The court was very clear that not only would Twitter or Google or any of the other defendants on this case have to do more than simply make the service available, it would have to tie that something more directly to the specific injury that a plaintiff suffers, right? Not just that there are users who put the services to use for terroristic purposes. But that a specific perpetrator of a terrorist act used the service and Twitter or one of the social media platforms actually took steps to rise to the aiding and abetting level and intent to actually further that specific criminal act before there can be liability.
And that’s a pretty significant hurdle to have to clear to hold someone liable for aiding and abetting. Especially when it comes to speech. It’s interesting, these cases came to the court as being the cases that were gonna finally decide the Section 230 question on the immunity that online platforms enjoy. And it was going to get into whether that immunity is necessary from a First Amendment perspective or anything else. This decision doesn’t even mention the First Amendment.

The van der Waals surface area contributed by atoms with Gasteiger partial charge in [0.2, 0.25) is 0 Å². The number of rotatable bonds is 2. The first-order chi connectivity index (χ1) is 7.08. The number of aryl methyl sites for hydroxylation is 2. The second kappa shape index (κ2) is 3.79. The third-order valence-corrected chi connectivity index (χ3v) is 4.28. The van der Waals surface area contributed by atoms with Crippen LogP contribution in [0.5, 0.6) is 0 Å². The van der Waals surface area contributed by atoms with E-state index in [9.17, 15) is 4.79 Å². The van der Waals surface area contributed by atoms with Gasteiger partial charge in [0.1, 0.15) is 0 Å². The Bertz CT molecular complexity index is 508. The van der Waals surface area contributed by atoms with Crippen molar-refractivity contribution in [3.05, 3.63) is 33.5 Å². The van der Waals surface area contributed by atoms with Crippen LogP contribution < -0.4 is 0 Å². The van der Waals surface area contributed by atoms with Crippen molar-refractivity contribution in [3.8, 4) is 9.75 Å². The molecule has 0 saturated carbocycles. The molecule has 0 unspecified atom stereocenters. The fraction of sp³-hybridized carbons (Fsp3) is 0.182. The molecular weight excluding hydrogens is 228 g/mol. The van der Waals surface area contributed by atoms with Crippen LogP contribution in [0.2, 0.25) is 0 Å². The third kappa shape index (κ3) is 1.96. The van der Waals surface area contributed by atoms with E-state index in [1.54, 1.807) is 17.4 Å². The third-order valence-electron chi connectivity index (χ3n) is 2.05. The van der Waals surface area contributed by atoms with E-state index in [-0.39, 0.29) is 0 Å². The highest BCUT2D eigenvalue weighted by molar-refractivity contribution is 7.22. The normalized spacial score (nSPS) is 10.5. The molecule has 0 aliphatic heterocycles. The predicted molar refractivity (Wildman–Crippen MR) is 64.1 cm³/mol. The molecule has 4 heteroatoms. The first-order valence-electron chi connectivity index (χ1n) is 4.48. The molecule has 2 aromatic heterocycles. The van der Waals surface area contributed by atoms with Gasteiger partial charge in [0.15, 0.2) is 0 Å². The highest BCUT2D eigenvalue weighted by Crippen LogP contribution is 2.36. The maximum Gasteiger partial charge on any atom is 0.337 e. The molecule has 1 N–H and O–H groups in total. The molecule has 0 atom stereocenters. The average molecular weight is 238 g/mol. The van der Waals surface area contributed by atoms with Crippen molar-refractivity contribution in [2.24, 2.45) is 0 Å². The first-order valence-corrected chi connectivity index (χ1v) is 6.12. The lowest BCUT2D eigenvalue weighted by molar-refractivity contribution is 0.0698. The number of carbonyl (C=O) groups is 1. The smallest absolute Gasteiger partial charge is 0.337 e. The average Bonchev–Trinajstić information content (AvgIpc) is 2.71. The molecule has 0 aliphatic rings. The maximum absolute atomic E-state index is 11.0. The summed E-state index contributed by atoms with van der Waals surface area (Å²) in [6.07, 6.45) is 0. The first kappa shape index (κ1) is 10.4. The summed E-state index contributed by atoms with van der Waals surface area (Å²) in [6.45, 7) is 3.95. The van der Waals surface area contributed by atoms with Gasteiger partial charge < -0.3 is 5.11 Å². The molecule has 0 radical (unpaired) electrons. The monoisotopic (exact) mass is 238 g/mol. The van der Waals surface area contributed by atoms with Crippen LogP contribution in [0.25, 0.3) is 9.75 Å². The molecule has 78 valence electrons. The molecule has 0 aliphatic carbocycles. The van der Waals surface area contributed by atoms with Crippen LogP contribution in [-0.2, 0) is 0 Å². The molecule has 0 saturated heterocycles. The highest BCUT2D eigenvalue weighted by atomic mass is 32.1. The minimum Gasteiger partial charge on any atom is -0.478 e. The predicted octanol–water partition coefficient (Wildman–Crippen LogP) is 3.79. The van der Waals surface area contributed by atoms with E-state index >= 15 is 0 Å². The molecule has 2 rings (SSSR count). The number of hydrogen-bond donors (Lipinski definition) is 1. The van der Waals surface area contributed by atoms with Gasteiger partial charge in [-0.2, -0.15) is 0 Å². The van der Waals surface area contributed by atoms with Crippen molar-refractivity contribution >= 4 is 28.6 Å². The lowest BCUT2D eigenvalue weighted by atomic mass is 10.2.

And it says we don’t have to reach the Section 230 question because you only reach a Section 230 question is there’s potential liability for the online communication service. And here, you can’t have that because it doesn’t rise to the level of aiding and abetting. This is a very speech favorable, very online speech favorable decision.
Bob Corn-Revere: It is, and to a certain extent it means the theme of this term had to do with mens rea and culpability for speech. If you read this in combination with the Hansen case and to a certain extent, Counterman as well, talking about mental states. This sets a really high bar for being liable for speech, and in particular third-party speech in the case of the online cases. As Ronnie pointed out, these cases, the Taamneh case and the Gonzales versus Google case that were argued together in the lower courts and came to the supreme court were the ones that were billed as determining the future of Section 230. Which provides for immunity for third party speech for online platform.